Dec 182020
 
best vermont albums

In the endless year-end debate about to rank or not-to-rank, I generally fall on the to-rank side. Putting some albums on and not others is already subjective, so why not go full bore? But I do find that things get increasingly arbitrary the further down the list you go. There is a difference in my mind between #2 and #3. But between #22 and #23? No, not really.

So this year I’m wimping out and doing a compromise: 30 albums, #11-30 unranked, and then the ranked Top Ten at the bottom. A method sure to satisfy no one! Seems appropriate for 2020. Continue reading »

Oct 302020
 
best new songs october
Ben Patton – Just Gotta Be Mine


Anyone who played computer games in the ’80s will recognize the look of Ben Patton’s new music video. For accuracy, he even used the precise (and extremely limited) color palette of the old EGA graphics card. It seems retro, but Ben’s been spending much of quarantine covering old Cole Porter songs, so for him the ’80s is relatively modern! Continue reading »

Apr 302020
 
best new songs april 2020
Amelia Devoid – Counters


It’s not clear if this song was written in our current self-isolation, but even if it wasn’t, lines like this have a new resonance: “I’ve been wiping down counters / and counting down hours / ’til i can lay in the flowers again”. Continue reading »

Dec 202018
 

I only stepped foot in Vermont once this year.

That’s the dirty little secret of this blog (well, not that secret; it says it right on the About page): I don’t live there. Haven’t since I started doing this last year.

That’s going to change when I move back in the spring, but the aim of the site won’t. I conceived of County Tracks as helping to expose the best music created in Vermont to non-Vermonters. In the digital era, it’s easy for an expat dedicated enough to follow any local scene from afar. What’s trickier is getting great local music heard by people who have no reason to care about the category of “Vermont music.”

This ties into a broader problem. The glut of choice of streaming, rather than leveling the playing field, has mostly helped the famous get more famous. Yesterday’s Wall Street Journal had a Billboard staffer claiming Drake was “bigger than the Beatles” because all 25 tracks on Drake’s new album appeared on the Hot 100 simultaneously. I won’t even get into the “bigger than the Beatles” nonsense (come on). The more important point is that, overwhelmed by choice, listeners are gravitating towards what they know. No matter how many times a digital music CEO says the word “discovery,” actual music discovery seems harder than ever.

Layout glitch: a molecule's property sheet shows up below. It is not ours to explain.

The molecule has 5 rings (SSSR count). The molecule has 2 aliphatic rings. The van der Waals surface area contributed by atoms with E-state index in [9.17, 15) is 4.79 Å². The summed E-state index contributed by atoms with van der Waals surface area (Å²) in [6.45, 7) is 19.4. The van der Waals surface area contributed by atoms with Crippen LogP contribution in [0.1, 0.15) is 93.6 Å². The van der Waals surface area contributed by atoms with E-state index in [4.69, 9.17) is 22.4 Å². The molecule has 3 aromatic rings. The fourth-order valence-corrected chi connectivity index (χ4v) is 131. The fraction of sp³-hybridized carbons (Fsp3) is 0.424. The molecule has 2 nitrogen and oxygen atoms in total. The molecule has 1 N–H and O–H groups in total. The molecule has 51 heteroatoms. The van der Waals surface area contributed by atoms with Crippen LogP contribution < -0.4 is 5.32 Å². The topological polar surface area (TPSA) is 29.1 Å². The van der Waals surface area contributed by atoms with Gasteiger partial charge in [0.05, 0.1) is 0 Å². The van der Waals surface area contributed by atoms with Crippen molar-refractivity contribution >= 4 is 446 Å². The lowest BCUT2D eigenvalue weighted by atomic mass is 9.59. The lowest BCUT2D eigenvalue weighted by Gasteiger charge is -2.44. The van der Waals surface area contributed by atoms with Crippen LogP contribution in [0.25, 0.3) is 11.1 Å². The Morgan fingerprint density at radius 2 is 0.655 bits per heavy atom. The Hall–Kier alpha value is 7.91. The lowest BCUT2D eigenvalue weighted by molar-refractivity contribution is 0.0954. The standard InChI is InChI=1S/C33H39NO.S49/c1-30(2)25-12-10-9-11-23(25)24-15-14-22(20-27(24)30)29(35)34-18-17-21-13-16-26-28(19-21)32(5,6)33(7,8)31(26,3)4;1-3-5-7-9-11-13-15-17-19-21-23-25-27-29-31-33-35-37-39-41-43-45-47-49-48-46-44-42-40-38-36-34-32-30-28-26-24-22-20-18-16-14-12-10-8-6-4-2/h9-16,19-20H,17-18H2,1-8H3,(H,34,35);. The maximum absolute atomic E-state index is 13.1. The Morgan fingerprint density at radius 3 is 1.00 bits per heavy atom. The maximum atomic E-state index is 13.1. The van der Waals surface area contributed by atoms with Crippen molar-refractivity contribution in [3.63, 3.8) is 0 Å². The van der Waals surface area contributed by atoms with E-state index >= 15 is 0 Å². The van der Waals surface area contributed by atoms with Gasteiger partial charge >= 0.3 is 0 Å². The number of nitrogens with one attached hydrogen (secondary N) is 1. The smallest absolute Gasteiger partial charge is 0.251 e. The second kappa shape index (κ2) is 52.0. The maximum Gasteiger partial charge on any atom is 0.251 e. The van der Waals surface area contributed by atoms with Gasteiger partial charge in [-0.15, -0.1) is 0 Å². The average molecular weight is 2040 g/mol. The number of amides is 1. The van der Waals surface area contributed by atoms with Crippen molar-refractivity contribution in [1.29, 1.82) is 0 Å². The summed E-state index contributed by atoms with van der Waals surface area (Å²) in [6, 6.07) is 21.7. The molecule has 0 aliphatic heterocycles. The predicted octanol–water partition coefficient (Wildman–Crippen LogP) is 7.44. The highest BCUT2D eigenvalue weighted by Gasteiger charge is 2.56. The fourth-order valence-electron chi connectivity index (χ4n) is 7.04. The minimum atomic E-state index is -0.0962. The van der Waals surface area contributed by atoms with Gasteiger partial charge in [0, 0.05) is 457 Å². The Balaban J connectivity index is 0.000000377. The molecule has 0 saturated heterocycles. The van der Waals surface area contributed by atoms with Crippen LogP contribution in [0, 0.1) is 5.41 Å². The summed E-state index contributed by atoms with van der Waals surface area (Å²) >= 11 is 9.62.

I don’t know if any of the artists below are blowing up Spotify playlists, or whether any computer algorithm is pushing them on users. But they deserve attention. Great music happens beyond the big cities and big labels; it just needs exposure. In my small way, I hope these lists help a little. There’a lot of great music being made in Vermont. More people outside Vermont – people like me – need to hear it.

Continue reading »

Oct 012018
 

See previous monthly Best-Of lists here.

A Box of Stars – Cornfields


Never before have I Googled a mixing engineer’s name, but Josh Druckman’s work feels as vital to building such a pristine, delicate beauty of a record as the actual musicians (who, for the record, are Macaulay Lerman on guitar and vocals; Claire Londagin on vocals; Jens Hybertson on violin; Eben Schumacher on bass, piano, and guitar; and Tim Halteman on drums). Take “Cornfields.” Enigmatic lyrics swirl around minimalist instrumentation, subtle percussion delicately balancing with windy violin. It’s not flashy music, and folky slowcore of this sort often lands in the background-music category. But the band’s just-so playing, presented perfectly, demands attention. Continue reading »